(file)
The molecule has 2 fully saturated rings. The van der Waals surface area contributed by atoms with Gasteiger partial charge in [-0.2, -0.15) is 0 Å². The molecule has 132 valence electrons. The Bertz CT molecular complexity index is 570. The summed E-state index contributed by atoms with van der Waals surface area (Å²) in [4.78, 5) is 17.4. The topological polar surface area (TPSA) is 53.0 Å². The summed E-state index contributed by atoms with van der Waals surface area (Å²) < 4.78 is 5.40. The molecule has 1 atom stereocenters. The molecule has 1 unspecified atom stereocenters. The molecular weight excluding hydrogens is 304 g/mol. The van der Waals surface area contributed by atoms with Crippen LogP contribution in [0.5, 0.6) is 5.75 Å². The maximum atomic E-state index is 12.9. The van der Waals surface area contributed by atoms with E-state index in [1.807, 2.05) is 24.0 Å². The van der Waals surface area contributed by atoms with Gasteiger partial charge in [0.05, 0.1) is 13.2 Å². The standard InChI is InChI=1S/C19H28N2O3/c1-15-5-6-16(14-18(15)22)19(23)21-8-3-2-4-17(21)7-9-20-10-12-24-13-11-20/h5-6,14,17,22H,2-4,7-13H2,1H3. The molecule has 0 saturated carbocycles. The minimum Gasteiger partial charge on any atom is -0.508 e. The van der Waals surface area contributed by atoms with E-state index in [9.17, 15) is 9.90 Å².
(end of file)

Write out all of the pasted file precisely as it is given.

The molecule has 2 fully saturated rings. The van der Waals surface area contributed by atoms with Gasteiger partial charge in [-0.2, -0.15) is 0 Å². The molecule has 132 valence electrons. The Bertz CT molecular complexity index is 570. The summed E-state index contributed by atoms with van der Waals surface area (Å²) in [4.78, 5) is 17.4. The topological polar surface area (TPSA) is 53.0 Å². The summed E-state index contributed by atoms with van der Waals surface area (Å²) < 4.78 is 5.40. The molecule has 1 atom stereocenters. The molecule has 1 unspecified atom stereocenters. The molecular weight excluding hydrogens is 304 g/mol. The van der Waals surface area contributed by atoms with Crippen LogP contribution in [0.5, 0.6) is 5.75 Å². The maximum atomic E-state index is 12.9. The van der Waals surface area contributed by atoms with E-state index in [1.807, 2.05) is 24.0 Å². The van der Waals surface area contributed by atoms with Gasteiger partial charge in [0.05, 0.1) is 13.2 Å². The standard InChI is InChI=1S/C19H28N2O3/c1-15-5-6-16(14-18(15)22)19(23)21-8-3-2-4-17(21)7-9-20-10-12-24-13-11-20/h5-6,14,17,22H,2-4,7-13H2,1H3. The molecule has 0 saturated carbocycles. The minimum Gasteiger partial charge on any atom is -0.508 e. The van der Waals surface area contributed by atoms with E-state index in [9.17, 15) is 9.90 Å².